For security, LIRR moves lockers
(The following report by Jennifer Maloney appeared on the Newsday website on June 13.)
NEW YORK ó The state Department of Transportation is moving bicycle lockers away from seven Long Island Rail Road stations because of fears that they could be used to hide bombs instead of bikes.
Acting on a 2005 request from Metropolitan Transportation Authority police, the DOT finally has found alternate locations for the bike lockers on nearby municipal parking lots, said DOT spokeswoman Eileen Peters. The DOT will spend $89,000 demolishing the lockers on LIRR property and installing newer, sturdier lockers elsewhere, Peters said.
"There have not been any known terrorist incidents involving bicycle lockers nationwide," Peters said. "Nevertheless, we are doing our best to address the MTA's concerns."
Others said not to bother.
"I think they're wasting their time," said Gerry Bringmann, chairman of the LIRR Commuters Council. "I think there are more serious concerns they should be focusing on than some bike lockers at remote stations on Long Island."
MTA Police Assistant Deputy Chief Kathleen Finneran, commander of the eastern region, said lockers near stations and tracks are "a security issue. It endangers the customers."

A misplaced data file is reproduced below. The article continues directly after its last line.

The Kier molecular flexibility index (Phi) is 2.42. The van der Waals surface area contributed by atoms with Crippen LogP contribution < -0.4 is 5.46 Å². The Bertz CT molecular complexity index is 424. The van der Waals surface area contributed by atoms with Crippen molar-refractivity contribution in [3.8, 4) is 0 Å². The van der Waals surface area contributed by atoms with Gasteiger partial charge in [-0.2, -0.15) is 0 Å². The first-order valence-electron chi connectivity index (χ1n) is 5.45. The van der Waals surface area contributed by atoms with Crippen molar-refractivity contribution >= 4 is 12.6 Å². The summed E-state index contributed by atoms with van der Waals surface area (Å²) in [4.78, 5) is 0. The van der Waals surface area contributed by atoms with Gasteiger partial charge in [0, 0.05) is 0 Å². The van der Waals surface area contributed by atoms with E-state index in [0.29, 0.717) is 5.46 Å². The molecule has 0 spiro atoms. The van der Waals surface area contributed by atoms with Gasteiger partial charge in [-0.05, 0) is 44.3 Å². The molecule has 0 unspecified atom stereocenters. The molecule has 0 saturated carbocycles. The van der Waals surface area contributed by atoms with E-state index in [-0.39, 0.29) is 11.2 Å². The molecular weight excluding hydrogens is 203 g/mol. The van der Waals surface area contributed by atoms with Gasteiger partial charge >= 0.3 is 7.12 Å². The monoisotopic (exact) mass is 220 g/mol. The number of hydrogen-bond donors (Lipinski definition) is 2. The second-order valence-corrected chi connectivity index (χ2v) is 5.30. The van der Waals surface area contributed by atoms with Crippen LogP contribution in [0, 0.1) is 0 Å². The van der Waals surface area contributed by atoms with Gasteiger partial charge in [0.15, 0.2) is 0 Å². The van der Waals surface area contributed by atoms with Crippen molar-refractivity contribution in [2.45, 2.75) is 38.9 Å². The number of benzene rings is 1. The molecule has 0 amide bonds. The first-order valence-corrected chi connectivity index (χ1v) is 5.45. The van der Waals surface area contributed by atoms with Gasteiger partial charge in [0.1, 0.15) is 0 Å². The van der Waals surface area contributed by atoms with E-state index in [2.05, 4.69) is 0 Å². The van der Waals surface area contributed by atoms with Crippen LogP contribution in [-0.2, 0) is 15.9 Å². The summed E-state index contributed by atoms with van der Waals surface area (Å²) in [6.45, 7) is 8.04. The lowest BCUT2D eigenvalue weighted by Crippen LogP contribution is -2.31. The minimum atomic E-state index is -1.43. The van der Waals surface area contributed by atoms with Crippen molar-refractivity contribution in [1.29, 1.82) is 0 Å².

The DOT, which has installed bike lockers for commuters at 15 stations across Long Island, will remove lockers from the Ronkonkoma, Central Islip, Hicksville, Farmingdale, Oakdale, Port Jefferson and Wantagh stations, Peters said. The department will begin moving them in a few weeks, starting at Port Jefferson.
MTA police said they have told the DOT that they would like bike lockers moved away from eight other stations, but the MTA has no jurisdiction over those lockers because they are not on LIRR property. Peters said the DOT had not received a request to move the other lockers.
At least three of those eight stations - Greenlawn, Patchogue and Stony Brook - have lockers within 25 feet, Peters said. New lockers planned for Southampton also will be within 25 feet of the station, she said.
The lockers - about 3 feet high and 6 feet long - free up parking spaces by providing a secure spot for commuters to lock their bikes, she said. About half of the lockers currently are rented out, and three stations have waiting lists, she said.
Wednesday, June 13, 2007
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